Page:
Why Michael Hobbes Won’t Tell You You’re Wrong Anymore

Photo: Courtesy of the show.

The most recent episode of You’re Wrong About, the beloved podcast by journalists Sarah Marshall and Michael Hobbes that reconsiders a person or event that has been miscast in the public imagination, brought with it a piece of big news: Hobbes is stepping back from the show.

The announcement came as a bit of a surprise, to me at least. Since You’re Wrong About debuted, in 2018, its deeply researched, funny, and heartfelt reexaminations of the past have helped the show accrue a steady, solid fan base, one that positively exploded during the pandemic as more people sought out new podcasts to consume as well as a sense of companionship during lockdown; there was even a glowing write-up in The New Yorker. From the outside looking in, it seemed You’re Wrong About was on an ascent of sorts: an underground indie darling that was now on a trajectory toward something much larger. Given the state of the podcast business these days, I started to half wonder if we were due to see Marshall and Hobbes announce a lucrative Spotify deal any day now. (They would never, of course. After all, “it was capitalism all along!”)

Instead, we’re seeing a radical shake-up. In the latest episode, Hobbes briefly mentions that the choice to step away was a personal one, a mixture of needing a creative reboot and the juice that can come only with new projects. It was a frankly refreshing explanation, one that feels true to the spirit of the show and its hosts.

You’re Wrong About devotees shouldn’t despair, however. Marshall will continue hosting the show, backed by a line-up of guest co-hosts, for the foreseeable future. Meanwhile, Hobbes can still be heard on Maintenance Phase, a podcast that applies a distinctly You’re About Wrong–esque critical lens to questionable health fads and cultural ideas, which he co-hosts with the writer Aubrey Gordon. (Hobbes also appeared on a recent midweek installment of WNYC’s On the Media, in which he walked Brooke Gladstone through the whole Bad Art Friend thing. This marked Hobbes’s third appearance on the program. More on that in a bit.)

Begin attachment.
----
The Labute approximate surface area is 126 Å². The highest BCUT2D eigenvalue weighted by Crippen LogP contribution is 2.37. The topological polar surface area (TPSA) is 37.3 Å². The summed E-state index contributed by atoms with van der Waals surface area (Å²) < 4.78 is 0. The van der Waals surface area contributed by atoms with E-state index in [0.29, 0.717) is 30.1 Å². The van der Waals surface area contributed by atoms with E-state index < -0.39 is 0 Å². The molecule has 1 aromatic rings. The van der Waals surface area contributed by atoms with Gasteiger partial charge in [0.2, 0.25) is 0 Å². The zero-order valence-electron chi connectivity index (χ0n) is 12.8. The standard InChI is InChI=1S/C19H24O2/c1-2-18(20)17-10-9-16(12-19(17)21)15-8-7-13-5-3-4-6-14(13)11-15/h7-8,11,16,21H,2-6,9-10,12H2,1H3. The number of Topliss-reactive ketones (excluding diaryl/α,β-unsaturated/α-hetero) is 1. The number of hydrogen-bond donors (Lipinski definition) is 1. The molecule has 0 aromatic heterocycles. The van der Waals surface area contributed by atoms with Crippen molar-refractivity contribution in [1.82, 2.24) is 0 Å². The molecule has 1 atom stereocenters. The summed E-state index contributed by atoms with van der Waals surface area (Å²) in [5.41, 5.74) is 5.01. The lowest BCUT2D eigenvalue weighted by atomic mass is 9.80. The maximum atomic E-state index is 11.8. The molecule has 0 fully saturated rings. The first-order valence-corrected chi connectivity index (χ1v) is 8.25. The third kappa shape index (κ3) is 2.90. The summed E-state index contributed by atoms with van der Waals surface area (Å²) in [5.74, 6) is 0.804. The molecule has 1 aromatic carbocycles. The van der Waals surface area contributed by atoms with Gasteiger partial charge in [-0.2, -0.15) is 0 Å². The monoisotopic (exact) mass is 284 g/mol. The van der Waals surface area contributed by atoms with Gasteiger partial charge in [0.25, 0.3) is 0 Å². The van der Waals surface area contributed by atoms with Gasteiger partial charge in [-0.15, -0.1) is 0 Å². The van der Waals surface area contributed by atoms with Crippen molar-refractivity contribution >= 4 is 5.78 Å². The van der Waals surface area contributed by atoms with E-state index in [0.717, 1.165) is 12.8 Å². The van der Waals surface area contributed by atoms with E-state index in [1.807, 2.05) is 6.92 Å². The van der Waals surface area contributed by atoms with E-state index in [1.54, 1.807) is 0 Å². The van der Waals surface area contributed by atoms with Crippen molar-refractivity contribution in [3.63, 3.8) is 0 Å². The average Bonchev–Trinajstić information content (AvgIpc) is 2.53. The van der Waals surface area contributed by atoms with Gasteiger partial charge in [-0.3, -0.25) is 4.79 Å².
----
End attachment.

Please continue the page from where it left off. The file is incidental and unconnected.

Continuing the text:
Still, it’s the end of an era. And as a longtime listener of the show, I felt compelled to memorialize the moment. “Can I just comment on how weird it is that anybody would want to know my thoughts and my methods?” said Hobbes, who is currently in Berlin, when I reached out earlier this week. We talked about his decision to leave the show, its significance, and what comes next.

You’ve briefly discussed this on the show already, but could you talk about why you decided to step away from You’re Wrong About?

For me, so much of the experience of You’re Wrong About was tied to lockdown. We were doing two episodes a week. If I wasn’t recording an episode, I was editing or researching an episode.

You’re Wrong About also became so much more popular during lockdown. For a long time, it felt like Sarah and I were broadcasting into nothingness, and suddenly our listenership blew up and people were talking about us. It started to feel like we were actually influencing what people believed about the world.

Then lockdown was over. And as we started to come out of that hard-core period — for me, that was February or March; I hadn’t been vaccinated yet but was moving up the line — I just started getting this sense that the show was ending in this weird way. Like the show had moved on from me, or I had moved on from it. There were these little pangs of procrastination: “Oh, I don’t know if I want to research this yet,” or I’d put off editing.

I know myself well enough to know there’s always been a two-to-three-year fuse for me. I worked in human rights for 11 years before I became a journalist, and I moved between jobs every few years for that entire career. Same thing within journalism.